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9 Tricks to Negotiate Anything Comments

  • By Ellen Welty
  • February 21, 2013

shaking hands

My husband was on the phone with a nursing home he and his siblings had chosen for their parents, when I heard him ask, “Can you do anything for me on the price?”

My jaw dropped. My husband—who’s a nice guy, by the way—has a mantra: Everything’s negotiable. But really, a nursing home? I was shocked that he took on a big company like that—but I can’t quibble with the 5% discount he got on the room rate.

Many women (like me) recoil from negotiating, whether it’s big-ticket items—i.e. $200 and up, from necklaces and cameras to couches (to nursing-home rooms)—or their own salaries. You’re either afraid of looking like a tightwad, or haggling seems too mysteriously hard to do. Right?

But your instincts are off. Negotiating the price of big-ticket items is a reasonable thing to do and one that you can become reasonably successful at. (And think how much of your hard-earned dough you’d save.)

The truth is, even with bigger purchases “companies often build room into the price to negotiate,” says Lee E. Miller, co-author with his daughter Jessica Miller of A Woman’s Guide to Successful Negotiating: How to Convince, Collaborate and Create Your Way To Agreement.

  • Furniture is marked-up 80% or more over what the store paid for it.
  • Jewelry is marked-up at least 100%, and often more than twice that.
  • Nursing homes have many clients whose care after a certain point is paid by Medicare/Medicaid, so many homes are willing to compromise on price for a private client, who will be paying more for the room.

This doesn’t guarantee you a discount at every store, or every time you shop. Computers, notes Miller, have a slimmer profit margin now, so you would likely have to purchase other items at the same time (like a printer) to be able to bargain.

And a few stores (hello, Tiffany; hello, Apple) will tell you they just don’t negotiate.

Most other stores—and car dealers--presume a customer will try to bargain them down a bit.

Here’s how to do it:

  1. Take a win-win stance. You’re not begging, so start assertively. The store will get the sale and you’ll save money—money you might even spend on something else at that shop.
  2. Use your people skills. “Women are good at getting people to like them,” says Miller, and that rapport can lead to deals. Ask the salesperson to show you several pieces of jewelry, say, and build camaraderie by chatting about what looks best. (Side bonus: taking time to look at an array of items will help you to look less eager for that one you have your eye on—a good strategy anyway.)
  3. Negotiate with the right person. You’re at a camera shop and you ask the salesperson if he can give you a better price on the item you want, and he says he can’t negotiate. All that means, says Miller, is that you need to ask to speak to the manager (or owner, if it’s a small shop)—whoever does have that authority.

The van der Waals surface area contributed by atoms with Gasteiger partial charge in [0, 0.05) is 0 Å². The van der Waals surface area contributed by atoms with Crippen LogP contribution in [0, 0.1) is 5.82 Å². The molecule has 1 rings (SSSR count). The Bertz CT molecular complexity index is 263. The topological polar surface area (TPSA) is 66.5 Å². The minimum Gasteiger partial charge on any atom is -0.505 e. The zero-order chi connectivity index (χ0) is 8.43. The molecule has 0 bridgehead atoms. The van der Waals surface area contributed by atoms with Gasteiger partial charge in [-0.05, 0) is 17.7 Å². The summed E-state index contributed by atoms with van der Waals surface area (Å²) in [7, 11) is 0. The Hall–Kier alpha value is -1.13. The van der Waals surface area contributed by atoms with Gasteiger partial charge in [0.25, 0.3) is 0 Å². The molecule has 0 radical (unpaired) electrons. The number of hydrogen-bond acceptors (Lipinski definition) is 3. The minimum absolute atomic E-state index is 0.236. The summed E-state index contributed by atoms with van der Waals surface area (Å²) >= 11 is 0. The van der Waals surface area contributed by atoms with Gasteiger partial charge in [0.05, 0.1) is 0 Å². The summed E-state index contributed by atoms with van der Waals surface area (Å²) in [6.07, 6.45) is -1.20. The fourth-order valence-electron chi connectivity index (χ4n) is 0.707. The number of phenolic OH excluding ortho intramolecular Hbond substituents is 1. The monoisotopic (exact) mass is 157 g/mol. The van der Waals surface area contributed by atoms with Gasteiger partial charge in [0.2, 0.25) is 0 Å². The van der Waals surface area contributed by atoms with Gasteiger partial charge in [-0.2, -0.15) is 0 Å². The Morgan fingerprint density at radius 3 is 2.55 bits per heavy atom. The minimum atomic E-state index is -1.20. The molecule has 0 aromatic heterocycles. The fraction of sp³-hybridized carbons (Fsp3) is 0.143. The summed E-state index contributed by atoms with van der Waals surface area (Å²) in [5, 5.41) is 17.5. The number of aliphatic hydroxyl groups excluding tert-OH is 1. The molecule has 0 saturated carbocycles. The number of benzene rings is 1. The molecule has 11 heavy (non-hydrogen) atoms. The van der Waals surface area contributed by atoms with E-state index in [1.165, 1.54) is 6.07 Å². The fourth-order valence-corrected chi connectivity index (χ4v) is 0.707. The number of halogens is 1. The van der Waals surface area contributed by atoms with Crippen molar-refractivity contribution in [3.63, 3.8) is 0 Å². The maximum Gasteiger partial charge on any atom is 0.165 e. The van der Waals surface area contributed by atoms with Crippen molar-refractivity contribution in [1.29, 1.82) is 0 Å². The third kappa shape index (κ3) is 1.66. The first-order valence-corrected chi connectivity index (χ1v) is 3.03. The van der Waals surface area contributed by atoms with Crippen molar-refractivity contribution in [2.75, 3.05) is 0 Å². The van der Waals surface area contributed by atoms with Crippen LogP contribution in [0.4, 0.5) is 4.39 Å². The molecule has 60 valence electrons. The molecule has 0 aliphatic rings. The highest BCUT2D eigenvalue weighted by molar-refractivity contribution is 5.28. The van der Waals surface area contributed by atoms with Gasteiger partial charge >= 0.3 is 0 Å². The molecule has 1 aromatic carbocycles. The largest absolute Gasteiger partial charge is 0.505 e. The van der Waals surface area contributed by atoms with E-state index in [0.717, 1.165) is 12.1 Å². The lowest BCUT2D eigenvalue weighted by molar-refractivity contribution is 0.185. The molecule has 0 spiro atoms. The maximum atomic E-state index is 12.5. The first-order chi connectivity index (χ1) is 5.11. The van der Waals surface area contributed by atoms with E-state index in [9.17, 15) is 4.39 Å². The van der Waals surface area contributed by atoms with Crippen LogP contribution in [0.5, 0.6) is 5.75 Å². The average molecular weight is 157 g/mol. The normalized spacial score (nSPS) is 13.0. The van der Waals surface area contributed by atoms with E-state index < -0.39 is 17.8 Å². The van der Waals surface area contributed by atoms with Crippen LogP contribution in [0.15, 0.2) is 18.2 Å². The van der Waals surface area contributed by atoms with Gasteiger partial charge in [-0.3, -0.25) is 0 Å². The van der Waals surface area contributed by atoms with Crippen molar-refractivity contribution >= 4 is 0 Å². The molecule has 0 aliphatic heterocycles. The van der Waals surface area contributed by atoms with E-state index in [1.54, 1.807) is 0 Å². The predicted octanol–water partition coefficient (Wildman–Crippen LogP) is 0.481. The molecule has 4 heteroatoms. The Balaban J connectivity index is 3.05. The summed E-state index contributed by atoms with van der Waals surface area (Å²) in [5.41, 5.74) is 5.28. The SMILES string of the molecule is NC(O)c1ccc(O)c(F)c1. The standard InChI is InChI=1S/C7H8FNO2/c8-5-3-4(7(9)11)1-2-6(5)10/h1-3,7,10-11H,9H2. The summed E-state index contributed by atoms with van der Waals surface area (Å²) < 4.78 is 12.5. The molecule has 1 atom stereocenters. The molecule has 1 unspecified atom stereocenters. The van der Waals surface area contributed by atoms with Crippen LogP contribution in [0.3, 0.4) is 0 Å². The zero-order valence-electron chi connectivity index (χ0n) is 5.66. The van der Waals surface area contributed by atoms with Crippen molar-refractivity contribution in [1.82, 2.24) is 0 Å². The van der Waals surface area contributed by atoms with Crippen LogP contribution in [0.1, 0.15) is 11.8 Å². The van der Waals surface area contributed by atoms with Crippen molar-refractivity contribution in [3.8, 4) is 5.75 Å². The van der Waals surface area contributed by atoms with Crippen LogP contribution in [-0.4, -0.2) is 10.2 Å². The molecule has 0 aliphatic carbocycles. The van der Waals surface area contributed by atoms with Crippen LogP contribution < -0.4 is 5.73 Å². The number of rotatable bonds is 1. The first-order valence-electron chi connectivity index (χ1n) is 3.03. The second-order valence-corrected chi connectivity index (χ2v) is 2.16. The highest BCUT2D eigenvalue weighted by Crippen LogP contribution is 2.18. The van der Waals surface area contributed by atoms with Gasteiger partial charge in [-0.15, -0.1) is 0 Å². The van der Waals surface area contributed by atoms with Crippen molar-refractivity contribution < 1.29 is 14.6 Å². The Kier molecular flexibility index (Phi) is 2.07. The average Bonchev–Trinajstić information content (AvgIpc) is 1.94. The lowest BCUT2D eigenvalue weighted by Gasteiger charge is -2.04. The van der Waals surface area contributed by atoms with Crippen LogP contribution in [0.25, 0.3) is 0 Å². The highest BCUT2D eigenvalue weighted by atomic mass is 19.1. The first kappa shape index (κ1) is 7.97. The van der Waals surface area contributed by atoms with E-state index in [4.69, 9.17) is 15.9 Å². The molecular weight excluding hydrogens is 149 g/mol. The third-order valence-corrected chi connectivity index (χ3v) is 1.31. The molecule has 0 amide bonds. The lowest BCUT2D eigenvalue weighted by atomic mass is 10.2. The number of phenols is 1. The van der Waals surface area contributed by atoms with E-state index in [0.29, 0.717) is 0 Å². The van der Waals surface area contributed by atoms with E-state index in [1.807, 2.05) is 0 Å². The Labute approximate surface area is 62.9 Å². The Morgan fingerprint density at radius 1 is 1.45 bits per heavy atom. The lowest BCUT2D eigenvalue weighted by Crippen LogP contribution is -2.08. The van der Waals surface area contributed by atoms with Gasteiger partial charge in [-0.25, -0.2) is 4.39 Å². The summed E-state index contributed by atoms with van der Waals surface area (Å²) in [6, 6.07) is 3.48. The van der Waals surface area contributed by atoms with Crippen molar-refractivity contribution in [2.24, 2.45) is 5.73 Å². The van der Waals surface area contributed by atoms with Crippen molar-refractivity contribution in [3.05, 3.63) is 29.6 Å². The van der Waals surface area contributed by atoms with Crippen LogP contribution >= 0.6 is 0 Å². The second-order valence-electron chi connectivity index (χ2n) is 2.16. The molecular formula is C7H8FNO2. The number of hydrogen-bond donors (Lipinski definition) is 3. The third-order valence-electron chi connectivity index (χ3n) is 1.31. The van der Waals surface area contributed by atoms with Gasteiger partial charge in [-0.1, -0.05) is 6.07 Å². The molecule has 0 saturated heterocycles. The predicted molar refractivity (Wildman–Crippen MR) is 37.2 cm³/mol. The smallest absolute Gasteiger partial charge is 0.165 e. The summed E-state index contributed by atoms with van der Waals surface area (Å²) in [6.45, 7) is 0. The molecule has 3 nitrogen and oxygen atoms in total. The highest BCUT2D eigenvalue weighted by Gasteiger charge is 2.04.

The manager wants to move the merchandise; just like a salesperson who works on commission, she’s got an incentive to cut a deal with you.
  4. Play the loyalty card. A store is going to be interested in someone who can bring it repeat business. So it’s worth saying, “I saw a comparable couch priced $500 lower online. I’d prefer to stay local and buy from you. Can you give me a price closer to that?”
  5. Ask for the sale price. A manager may compromise and give you the sale price before the actual sale. And a salesperson that works on commission may cut you a deal so that he doesn’t personally miss out on the commission when you return during the sale two weeks later.
  6. Offer to pay by check. See if, by saving the store the credit-card transaction fee, they’ll deduct a comparable amount from the price.
  7. Request a discount for buying a floor sample or a slightly damaged product. If you covet a chair on display, offer less than what’s on the price tag. If the item is being discontinued, you may well have a deal.

    Also, if you notice the tiniest button missing or other little flaw on a piece of clothing, show the manager, says Miller. Even at a large store like Macy’s, she’ll likely give you a 10% to 20% discount, as her other option is paying to ship the damaged item back to the manufacturer.
  8. Be ready to leave. Sometimes, says Miller, a manager will tell a woman he can’t cut her a deal when, in the same situation, he would have given her husband a deal. “They know the man will really leave, but with the woman, they decide to wait and see.”

    Miller’s advice: “Just leave.” The manager may stop you before you get to the door. If not, “You can always come back another day. If some place won’t negotiate with you, others will.”
  9. Use this little secret. A recent study showed that women were excellent at negotiating their salary when they were told that they were expected to do so. So you can be excellent at this kind of negotiating, too. Remember, it’s expected.
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